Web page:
• Better home care and elderly care.

These are major talking points for the PVV and not especially right-wing; these are all points broadly shared with the left-wing parties. This is why governing with the VVD will be extra complicated.

At any rate, why the PVV does so well is a complicated topic. As Philipp's answer already indicates, far-right nationalists are on the rise all over Europe as well as in the United States (Trump). There are also two questions here really:

  1. Why has the PVV been mildly popular for ten years?
  2. Why is the PVV much more popular now (to the point of being the largest party)?

I think Philipp's answer already nailed the second question, so I'll not repeat that here. As for the first question, this is more complicated. Thus far, I haven't heard of a comprehensive narrative which explains this very well. But here are some things to think about:

  • There has been a succession of popular populist parties: LPF in the early 2000s, then the Socialist Party in the mid 2000s, and since then mostly the PVV. It turned out that 22% of the people who voted for the Socialist Party (SP) in 2006 voted PVV in 2009 (source). This may seem strange at first since the SP is very left-wing, but the PVV and SP actually share a number of topics (see above) and perhaps more importantly: they offer "change" from the "established elite". Some people will always be unhappy.

  • Wilders is very good at drawing attention to himself, not infrequently in the form of controversies. He often uses language which is highly unusual in the house of representatives (e.g. calling people crazy), which not only draws a lot of attention from the media, but is also a way to communicate clearly with his voters ("look at me speaking plain language among these out-of-touch academic elites").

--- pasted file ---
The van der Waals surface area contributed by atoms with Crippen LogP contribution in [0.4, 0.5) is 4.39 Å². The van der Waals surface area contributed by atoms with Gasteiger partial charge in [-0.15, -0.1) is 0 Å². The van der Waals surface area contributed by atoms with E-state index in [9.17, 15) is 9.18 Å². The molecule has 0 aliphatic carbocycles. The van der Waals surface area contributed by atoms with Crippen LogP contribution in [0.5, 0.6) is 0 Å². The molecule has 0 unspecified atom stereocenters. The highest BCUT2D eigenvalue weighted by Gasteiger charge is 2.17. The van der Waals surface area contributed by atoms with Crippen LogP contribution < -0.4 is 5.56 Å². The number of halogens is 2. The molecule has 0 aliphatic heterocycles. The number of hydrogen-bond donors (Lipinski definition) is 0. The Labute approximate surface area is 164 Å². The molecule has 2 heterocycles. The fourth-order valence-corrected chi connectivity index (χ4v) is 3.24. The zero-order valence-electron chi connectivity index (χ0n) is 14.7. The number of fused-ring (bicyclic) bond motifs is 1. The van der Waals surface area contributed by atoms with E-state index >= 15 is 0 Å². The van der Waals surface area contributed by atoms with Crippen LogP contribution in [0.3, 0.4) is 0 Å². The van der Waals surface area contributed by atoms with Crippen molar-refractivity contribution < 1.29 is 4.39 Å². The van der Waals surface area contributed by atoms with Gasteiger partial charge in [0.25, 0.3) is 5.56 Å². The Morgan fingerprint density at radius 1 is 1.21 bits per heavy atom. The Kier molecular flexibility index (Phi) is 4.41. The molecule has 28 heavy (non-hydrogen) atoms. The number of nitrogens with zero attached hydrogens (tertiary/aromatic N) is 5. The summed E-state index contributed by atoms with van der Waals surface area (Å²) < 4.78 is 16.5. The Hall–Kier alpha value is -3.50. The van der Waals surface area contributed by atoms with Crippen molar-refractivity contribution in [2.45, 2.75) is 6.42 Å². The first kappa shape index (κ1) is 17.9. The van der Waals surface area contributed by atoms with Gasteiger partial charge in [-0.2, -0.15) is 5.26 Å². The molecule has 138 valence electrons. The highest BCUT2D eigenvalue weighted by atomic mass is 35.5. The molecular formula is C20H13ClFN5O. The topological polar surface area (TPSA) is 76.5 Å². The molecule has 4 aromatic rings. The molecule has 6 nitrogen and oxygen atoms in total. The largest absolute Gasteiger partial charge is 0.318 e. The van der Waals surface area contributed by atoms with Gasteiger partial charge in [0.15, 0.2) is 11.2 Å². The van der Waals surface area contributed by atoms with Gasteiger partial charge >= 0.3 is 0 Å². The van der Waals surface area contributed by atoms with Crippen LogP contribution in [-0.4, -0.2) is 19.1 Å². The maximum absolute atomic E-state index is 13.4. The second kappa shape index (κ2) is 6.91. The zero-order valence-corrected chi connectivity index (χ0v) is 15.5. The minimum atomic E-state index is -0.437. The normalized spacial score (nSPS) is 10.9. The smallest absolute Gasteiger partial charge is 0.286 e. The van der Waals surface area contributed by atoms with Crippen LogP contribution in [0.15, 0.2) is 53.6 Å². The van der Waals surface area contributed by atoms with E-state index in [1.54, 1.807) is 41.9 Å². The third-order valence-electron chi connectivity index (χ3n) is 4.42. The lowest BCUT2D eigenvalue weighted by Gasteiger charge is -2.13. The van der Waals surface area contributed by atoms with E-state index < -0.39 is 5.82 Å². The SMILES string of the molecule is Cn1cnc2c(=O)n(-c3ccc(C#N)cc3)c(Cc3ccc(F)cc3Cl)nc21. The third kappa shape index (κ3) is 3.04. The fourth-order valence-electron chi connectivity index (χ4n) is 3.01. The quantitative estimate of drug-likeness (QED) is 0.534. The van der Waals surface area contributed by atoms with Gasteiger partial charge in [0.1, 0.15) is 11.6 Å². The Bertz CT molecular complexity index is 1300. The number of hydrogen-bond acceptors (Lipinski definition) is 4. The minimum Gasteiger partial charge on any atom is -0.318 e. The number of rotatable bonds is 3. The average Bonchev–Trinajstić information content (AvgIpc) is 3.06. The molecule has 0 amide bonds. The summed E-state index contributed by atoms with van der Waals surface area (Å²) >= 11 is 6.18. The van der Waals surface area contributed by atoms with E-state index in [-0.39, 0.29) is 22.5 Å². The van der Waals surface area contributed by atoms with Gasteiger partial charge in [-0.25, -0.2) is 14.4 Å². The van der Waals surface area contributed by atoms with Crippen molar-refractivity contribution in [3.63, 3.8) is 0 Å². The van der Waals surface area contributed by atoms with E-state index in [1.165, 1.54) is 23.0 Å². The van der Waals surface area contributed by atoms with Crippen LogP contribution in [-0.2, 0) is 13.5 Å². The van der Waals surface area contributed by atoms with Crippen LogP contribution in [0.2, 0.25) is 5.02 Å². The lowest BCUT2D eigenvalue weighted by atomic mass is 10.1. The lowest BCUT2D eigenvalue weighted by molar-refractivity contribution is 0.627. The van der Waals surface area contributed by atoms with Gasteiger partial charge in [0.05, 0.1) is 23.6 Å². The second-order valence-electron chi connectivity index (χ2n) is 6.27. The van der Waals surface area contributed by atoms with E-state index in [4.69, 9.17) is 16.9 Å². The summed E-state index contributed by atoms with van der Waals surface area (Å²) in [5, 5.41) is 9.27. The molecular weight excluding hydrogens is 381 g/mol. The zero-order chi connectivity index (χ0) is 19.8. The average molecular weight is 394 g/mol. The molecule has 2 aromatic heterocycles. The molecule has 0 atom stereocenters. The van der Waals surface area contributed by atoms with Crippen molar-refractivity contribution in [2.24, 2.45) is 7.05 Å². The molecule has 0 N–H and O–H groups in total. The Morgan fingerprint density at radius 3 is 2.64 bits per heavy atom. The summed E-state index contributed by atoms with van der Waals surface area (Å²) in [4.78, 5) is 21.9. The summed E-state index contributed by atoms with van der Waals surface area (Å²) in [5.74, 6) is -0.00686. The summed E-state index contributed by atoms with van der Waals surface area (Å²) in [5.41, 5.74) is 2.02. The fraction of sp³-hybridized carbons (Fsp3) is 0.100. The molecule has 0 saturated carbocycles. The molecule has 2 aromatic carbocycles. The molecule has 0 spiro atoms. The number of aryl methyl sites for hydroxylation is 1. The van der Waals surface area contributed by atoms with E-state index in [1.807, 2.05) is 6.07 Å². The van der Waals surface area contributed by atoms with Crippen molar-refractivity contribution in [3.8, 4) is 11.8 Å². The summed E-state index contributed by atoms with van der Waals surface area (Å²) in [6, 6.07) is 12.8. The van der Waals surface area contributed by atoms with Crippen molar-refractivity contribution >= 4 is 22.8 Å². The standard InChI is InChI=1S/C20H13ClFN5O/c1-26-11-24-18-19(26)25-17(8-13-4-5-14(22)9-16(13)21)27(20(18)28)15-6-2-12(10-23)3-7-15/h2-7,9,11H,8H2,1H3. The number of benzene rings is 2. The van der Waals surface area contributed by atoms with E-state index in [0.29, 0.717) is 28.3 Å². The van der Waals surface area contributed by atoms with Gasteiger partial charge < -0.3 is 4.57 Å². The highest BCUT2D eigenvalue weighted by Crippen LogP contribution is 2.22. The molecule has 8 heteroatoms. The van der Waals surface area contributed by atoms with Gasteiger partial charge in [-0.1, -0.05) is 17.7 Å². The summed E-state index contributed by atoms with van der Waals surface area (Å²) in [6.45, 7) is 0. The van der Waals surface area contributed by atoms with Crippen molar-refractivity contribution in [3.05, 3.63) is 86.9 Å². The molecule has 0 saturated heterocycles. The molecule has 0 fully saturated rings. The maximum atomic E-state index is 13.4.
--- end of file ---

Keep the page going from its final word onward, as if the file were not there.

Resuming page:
In addition, many of his communications are "sound bites" through Twitter. I've seen discussion programmes spend an entire hour discussing a single Tweet from Wilders.

    In short, he's been doing what Donald Trump is doing, except he's much better at it (e.g. he actually plans this, rather than having it happen due to his personality).

  • The only other party which has a somewhat similar view on immigration (Wilders' signature topic) is the VVD, but because Wilders is so good at grabbing all media attention the VVD doesn't get that much chance to actually tell the voters that.

  • Many of Wilders' points are simple, easily understood, and lack compromise. He's also good at conveying this in plain language (his party programme is just one page, instead of the usual ~50 pages.)

  • Lack of internal party disagreements. There is no doubt that Wilders rules the party. Dissidents are not given a chance to speak their mind. This is different from all the other parties which are much more democratic and where internal disagreements flare up (we can blame the sensationalists media for this).

  • It's the only party that draws in on xenophobic feelings. Yes, I know this is something of a taboo word, but it's almost certainly a factor. Several of his statements about Muslims and Eastern-Europeans are factually provably untrue, and can be explained only by a dislike of those populations (which we call xenophobia). The only question here is whether this is a minor factor or a large factor for his popularity (to which I have no answer).